Tuesday, May 3, 2011

Let the Indio Amazonico Solve Your Troubles!

Drop a coin in my stomach. 


Bogotá is full of seers, healers and charmers. They hand their cards out on downtown streetcorners, promise miraculous cures and lottery wins on morning radio and sell nostrums to keep that true love on a short leash.

'He who gives seven times receives 70 times.' 
But none other might offer so many services, or employ so many religious figures, as the Indio Amazonico, whose store you'll find along Caracas Ave. in Teusaquillo. Just look for the obese golden Buddha statue in the doorway.

Three figures from a popular Venezuelan religion with
roots in Cuban and African traditions. Maria Leonza
is on the right. 
Besides the Buddha, you'll find Christ, tarot cards, holy oils and popular religious figures from Venezuela, amongst lots of other stuff. Corny and tacky don't really come close to describing el Indio Amazono, particularly touches like the Buddha, who's got a slot in his stomach to recieve believers' coins, or the bleeding plaster Jesus in his glass booth, littered with believers' bills.

'Thanks to the Indio for getting me out of jail. I was innocent.'
But if the Indio may seem deserving of a spot in a circus sideshow, but he also seems to serve a purpose. How else could he have endured for decades? The sidewalk in front of his 'temple' is decorated with believers' messages thanking the Indio for curing diseases, saving businesses and marriages, even for recovering a lost child. Could these all be fakes? They have the smack of authenticity to me. And if even a fraction of them are true, the Indio belongs on the fast track to sainthood.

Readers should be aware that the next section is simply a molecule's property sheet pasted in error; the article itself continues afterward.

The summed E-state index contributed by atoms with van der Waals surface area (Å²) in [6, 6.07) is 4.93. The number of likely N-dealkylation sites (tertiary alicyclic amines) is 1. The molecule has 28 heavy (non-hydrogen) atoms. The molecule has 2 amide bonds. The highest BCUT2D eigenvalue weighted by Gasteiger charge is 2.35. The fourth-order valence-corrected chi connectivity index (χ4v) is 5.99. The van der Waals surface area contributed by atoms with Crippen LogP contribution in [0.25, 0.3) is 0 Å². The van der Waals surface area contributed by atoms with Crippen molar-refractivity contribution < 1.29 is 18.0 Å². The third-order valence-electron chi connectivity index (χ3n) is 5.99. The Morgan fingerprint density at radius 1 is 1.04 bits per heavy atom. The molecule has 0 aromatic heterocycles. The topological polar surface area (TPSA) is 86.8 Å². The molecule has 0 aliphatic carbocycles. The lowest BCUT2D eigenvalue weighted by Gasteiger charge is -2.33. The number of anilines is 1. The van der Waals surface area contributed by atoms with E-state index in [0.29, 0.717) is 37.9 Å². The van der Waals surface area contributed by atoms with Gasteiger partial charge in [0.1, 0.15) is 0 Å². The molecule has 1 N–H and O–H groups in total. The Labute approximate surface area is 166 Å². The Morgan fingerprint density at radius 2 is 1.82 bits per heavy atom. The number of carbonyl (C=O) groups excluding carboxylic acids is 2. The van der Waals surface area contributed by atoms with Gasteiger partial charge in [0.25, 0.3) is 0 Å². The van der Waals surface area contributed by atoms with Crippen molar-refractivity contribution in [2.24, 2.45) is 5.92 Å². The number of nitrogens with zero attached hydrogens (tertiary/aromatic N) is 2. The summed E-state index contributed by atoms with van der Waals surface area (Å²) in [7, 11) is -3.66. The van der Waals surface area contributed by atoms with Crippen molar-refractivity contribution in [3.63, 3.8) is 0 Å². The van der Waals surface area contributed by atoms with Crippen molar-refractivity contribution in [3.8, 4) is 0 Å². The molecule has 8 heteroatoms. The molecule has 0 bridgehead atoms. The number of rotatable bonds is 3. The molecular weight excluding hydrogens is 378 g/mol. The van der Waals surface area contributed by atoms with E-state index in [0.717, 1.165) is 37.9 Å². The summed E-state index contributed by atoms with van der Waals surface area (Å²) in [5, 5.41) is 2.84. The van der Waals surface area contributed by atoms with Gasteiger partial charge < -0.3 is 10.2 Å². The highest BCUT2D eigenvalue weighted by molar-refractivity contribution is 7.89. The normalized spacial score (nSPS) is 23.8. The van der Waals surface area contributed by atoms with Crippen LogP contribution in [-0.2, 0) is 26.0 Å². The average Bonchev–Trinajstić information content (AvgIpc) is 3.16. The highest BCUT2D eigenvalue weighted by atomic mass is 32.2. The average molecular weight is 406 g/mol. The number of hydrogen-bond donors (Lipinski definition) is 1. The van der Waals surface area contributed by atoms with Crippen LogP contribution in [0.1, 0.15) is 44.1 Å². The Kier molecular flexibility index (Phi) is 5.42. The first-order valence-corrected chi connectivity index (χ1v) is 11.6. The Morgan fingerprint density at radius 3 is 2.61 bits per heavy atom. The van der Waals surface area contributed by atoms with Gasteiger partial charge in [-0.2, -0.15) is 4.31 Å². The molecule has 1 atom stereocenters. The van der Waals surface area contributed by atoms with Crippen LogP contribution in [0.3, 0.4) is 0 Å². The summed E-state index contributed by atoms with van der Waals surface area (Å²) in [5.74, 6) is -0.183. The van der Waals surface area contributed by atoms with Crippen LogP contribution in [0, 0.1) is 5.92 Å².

Making a purchase. 
Faith has evidently done well for the Indio, who comes from the Putumayo and is now in his 80s and practicing in New York, where he's found either more believers or bigger wallets, or both. Normally, one of his students, a profesora, fills in for the Indio in Bogotá. A consultation with her costs 30,000 pesos. But a session with the Indio himself, during one of his three or four yearly visits, costs ten times that amount.

In an interview in the 1980s published in a New York newspaper and posted on the temple's wall, the Indio said that client's most common problems are sexual impotence in men and weight problems in women.

By Mike Ceaser, of Bogotá Bike Tours

Supplying all sorts of happiness. 

'I'm doing well in love now, Thanks to the Amazonian Indian.'

Dropping a coin in the Buddha. 



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